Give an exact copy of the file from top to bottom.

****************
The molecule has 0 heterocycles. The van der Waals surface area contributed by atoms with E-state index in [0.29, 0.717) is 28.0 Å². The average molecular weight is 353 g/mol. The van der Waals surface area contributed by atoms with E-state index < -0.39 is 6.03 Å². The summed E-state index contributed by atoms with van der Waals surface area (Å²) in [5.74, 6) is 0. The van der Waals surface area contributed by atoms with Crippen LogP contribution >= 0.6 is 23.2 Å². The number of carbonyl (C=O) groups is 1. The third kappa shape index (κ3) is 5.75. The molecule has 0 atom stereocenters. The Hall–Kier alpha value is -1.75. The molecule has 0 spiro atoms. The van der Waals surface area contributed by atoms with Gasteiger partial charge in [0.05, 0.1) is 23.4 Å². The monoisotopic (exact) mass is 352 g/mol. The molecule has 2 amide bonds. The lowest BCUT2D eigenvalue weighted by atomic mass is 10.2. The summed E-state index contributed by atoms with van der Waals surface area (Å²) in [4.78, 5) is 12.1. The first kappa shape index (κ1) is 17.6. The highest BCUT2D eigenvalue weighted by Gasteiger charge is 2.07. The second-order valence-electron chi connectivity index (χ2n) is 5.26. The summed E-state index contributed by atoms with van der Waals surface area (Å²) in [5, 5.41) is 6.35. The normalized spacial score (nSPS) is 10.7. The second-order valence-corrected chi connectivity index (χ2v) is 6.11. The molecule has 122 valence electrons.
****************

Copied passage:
The molecule has 0 heterocycles. The van der Waals surface area contributed by atoms with E-state index in [0.29, 0.717) is 28.0 Å². The average molecular weight is 353 g/mol. The van der Waals surface area contributed by atoms with E-state index < -0.39 is 6.03 Å². The summed E-state index contributed by atoms with van der Waals surface area (Å²) in [5.74, 6) is 0. The van der Waals surface area contributed by atoms with Crippen LogP contribution >= 0.6 is 23.2 Å². The number of carbonyl (C=O) groups is 1. The third kappa shape index (κ3) is 5.75. The molecule has 0 atom stereocenters. The Hall–Kier alpha value is -1.75. The molecule has 0 spiro atoms. The van der Waals surface area contributed by atoms with Gasteiger partial charge in [0.05, 0.1) is 23.4 Å². The monoisotopic (exact) mass is 352 g/mol. The molecule has 2 amide bonds. The lowest BCUT2D eigenvalue weighted by atomic mass is 10.2. The summed E-state index contributed by atoms with van der Waals surface area (Å²) in [4.78, 5) is 12.1. The first kappa shape index (κ1) is 17.6. The highest BCUT2D eigenvalue weighted by Gasteiger charge is 2.07. The second-order valence-electron chi connectivity index (χ2n) is 5.26. The summed E-state index contributed by atoms with van der Waals surface area (Å²) in [5, 5.41) is 6.35. The normalized spacial score (nSPS) is 10.7. The second-order valence-corrected chi connectivity index (χ2v) is 6.11. The molecule has 122 valence electrons.